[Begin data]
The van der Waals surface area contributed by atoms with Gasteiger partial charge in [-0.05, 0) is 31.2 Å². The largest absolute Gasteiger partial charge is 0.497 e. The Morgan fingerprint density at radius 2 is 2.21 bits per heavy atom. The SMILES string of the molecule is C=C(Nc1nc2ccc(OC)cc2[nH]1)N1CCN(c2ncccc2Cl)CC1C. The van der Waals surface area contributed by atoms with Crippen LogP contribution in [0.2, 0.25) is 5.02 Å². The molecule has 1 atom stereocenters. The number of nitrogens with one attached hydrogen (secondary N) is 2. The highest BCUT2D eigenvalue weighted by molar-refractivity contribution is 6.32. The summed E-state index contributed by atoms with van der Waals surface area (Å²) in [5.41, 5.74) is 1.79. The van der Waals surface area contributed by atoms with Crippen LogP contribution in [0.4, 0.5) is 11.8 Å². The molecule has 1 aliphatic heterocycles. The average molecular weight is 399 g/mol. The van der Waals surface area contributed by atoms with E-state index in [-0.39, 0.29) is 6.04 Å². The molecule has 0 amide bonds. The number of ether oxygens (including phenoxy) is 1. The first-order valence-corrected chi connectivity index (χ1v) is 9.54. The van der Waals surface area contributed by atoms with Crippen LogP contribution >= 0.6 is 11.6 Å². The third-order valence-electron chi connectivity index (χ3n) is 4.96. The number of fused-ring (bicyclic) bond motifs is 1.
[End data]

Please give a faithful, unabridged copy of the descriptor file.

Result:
The van der Waals surface area contributed by atoms with Gasteiger partial charge in [-0.05, 0) is 31.2 Å². The largest absolute Gasteiger partial charge is 0.497 e. The Morgan fingerprint density at radius 2 is 2.21 bits per heavy atom. The SMILES string of the molecule is C=C(Nc1nc2ccc(OC)cc2[nH]1)N1CCN(c2ncccc2Cl)CC1C. The van der Waals surface area contributed by atoms with Crippen LogP contribution in [0.2, 0.25) is 5.02 Å². The molecule has 1 atom stereocenters. The number of nitrogens with one attached hydrogen (secondary N) is 2. The highest BCUT2D eigenvalue weighted by molar-refractivity contribution is 6.32. The summed E-state index contributed by atoms with van der Waals surface area (Å²) in [5.41, 5.74) is 1.79. The van der Waals surface area contributed by atoms with Crippen LogP contribution in [0.4, 0.5) is 11.8 Å². The molecule has 1 aliphatic heterocycles. The average molecular weight is 399 g/mol. The van der Waals surface area contributed by atoms with E-state index in [-0.39, 0.29) is 6.04 Å². The molecule has 0 amide bonds. The number of ether oxygens (including phenoxy) is 1. The first-order valence-corrected chi connectivity index (χ1v) is 9.54. The van der Waals surface area contributed by atoms with Crippen LogP contribution >= 0.6 is 11.6 Å². The third-order valence-electron chi connectivity index (χ3n) is 4.96. The number of fused-ring (bicyclic) bond motifs is 1.